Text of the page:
Know if having a lawyer or paid agent is worth it. Make sure you choose your lawyer or paid agent carefully.
On this page:
Ask what a lawyer or paid agent costs
Before you get a lawyer or paid agent, make sure you know how much it will cost. This can help you decide if it’s worth paying for their help.
You generally need to pay your own lawyer or paid agent’s fees (we call these fees 'costs'), even if you win. It’s very rare that we order the other party to pay your costs.
Sometimes a lawyer or paid agent takes their fees out of your settlement money or compensation. This could mean there won’t be much, if any, money left over after you pay their fees.
If you agree to a settlement, you usually sign a written document with the details of the settlement.
This document can say that you will receive the money directly. It does not have to say the money will be paid to a lawyer or paid agent’s account.
Choose your lawyer or paid agent carefully
Ask for and read the terms and conditions for your lawyer or paid agent before you hire them. It can also help to look at online reviews.
Know if your lawyer or paid agent is in Australia or overseas
Find out which country your lawyer or paid agent is based in. Do this before you hire them.
Lots of businesses have offices in other countries. If your representative is overseas, this can make things harder.
This is because:
- You may not be able to reach them in urgent situations because of the time difference.
- They are unlikely or unable to come to Australia for a hearing in person at the Commission.
Signs that your lawyer or paid agent is not in Australia
Your lawyer or paid agent may be overseas if these things happen to you:
- When you call them, you aren’t able to speak to a person (only an automated messaging service).
- If you can only contact them by email, instant messaging, or another online platform.
- They always contact you rather than the other way around.
If you want to make sure your lawyer or paid agent is based in Australia, ask for:
- written confirmation that the person who will handle your case is in Australia
- a face-to-face appointment.
Know how much and what you are paying for
Make sure you understand:
- how much a lawyer or paid agent will charge you
- when they will charge you
- what exactly they will do for you.
Again, you should do this before you hire them.
You should ask the following questions:
- Will you prepare my application or response and any written submissions?
- If the case doesn’t settle at conciliation or mediation, will you charge me? How much?
- Will you represent me at conciliation or mediation, and then any further conference or hearing, if I need you to?
- Will you charge me if I decide to stop or withdraw my application without your approval?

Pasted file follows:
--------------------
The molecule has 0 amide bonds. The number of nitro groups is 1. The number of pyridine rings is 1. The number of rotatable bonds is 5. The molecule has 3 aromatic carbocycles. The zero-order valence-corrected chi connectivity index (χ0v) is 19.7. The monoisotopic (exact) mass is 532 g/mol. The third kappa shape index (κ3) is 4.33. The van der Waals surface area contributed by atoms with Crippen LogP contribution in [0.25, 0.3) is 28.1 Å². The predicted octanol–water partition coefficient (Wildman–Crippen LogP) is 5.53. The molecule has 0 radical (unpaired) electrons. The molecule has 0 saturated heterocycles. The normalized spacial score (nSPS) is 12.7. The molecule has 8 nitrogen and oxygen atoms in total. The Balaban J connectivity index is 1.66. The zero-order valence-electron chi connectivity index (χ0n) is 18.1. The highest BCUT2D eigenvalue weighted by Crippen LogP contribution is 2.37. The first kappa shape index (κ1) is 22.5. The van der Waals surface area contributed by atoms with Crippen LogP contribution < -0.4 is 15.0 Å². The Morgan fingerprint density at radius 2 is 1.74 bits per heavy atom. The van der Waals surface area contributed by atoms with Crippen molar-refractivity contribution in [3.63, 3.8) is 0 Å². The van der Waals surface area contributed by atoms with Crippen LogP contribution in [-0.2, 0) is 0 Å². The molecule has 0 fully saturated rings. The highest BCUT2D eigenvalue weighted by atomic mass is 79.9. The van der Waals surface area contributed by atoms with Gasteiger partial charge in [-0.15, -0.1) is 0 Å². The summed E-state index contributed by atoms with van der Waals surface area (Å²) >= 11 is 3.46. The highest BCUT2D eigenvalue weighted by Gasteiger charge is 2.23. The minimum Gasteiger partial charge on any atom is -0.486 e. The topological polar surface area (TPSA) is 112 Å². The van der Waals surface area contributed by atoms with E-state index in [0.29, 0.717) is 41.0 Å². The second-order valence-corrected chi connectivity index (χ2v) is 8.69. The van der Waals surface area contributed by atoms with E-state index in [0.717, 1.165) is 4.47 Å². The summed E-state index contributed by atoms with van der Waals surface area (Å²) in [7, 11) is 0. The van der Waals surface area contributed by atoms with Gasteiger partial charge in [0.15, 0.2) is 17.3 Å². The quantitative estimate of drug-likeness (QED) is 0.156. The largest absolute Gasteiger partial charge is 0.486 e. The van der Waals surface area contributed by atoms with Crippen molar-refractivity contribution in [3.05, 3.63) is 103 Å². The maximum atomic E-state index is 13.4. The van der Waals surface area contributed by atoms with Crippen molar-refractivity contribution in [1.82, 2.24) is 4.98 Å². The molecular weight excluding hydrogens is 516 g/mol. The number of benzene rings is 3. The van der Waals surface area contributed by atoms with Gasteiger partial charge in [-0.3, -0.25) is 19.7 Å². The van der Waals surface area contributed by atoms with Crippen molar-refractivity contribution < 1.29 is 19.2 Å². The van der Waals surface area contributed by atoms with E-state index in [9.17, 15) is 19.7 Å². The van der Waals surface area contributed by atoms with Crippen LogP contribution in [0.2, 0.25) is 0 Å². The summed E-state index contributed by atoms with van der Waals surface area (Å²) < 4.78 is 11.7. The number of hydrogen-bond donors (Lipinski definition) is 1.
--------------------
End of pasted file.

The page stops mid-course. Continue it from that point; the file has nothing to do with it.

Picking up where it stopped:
- Will you charge me if I take part in a conciliation, mediation or hearing without you?
- You are going to speak for me during a conciliation, mediation or hearing. But if I speak for myself as well, will you still charge me?
Understand different fees and costs
Always check you understand what the fees and costs mean.
'No win no fee'
'No win no fee' usually means you only have to pay a fee if your case is successful.
Make sure you understand the terms and conditions before you agree to this arrangement. You should ask your lawyer or paid agent:
- If you have to pay them a fixed filing or lodgement fee on top of the application fee the Commission charges. They may expect you to pay this even if you don't 'win'.
- What they think a ‘win’ means. For example, the other party may offer to pay you an amount of money. You refuse because you think the offer is too low. Will your lawyer or paid agent consider the offer a ‘win’ and charge you?
Before you agree to a fixed fee, make sure you find out exactly what your lawyer or paid agent will do for you.
The fixed fee might only cover:
- a single consultation (face-to-face, online or over the phone)
- one document (such as a letter or submission)
- a one-off appearance at a conciliation, mediation, conference or hearing.
You might have to pay extra for further help or representation. This might be another fixed amount, or you might have to pay by the hour even when your case does not succeed.
A retainer is generally a payment before the lawyer or paid agent starts work, or repeated payments over time, until your case finishes. This may happen even when your case is not successful.
Complain about a lawyer or paid agent
You can complain if you have a bad experience with a lawyer or paid agent. Go to Complain about lawyers or paid agents to find out what you can do.
Remember that it’s your case
Make sure you are happy with any documents, letters or emails your lawyer or paid agent sends us.
If they get any names or facts wrong, this can cause problems for you. Ask them for, and keep copies of, everything they send to us on your behalf.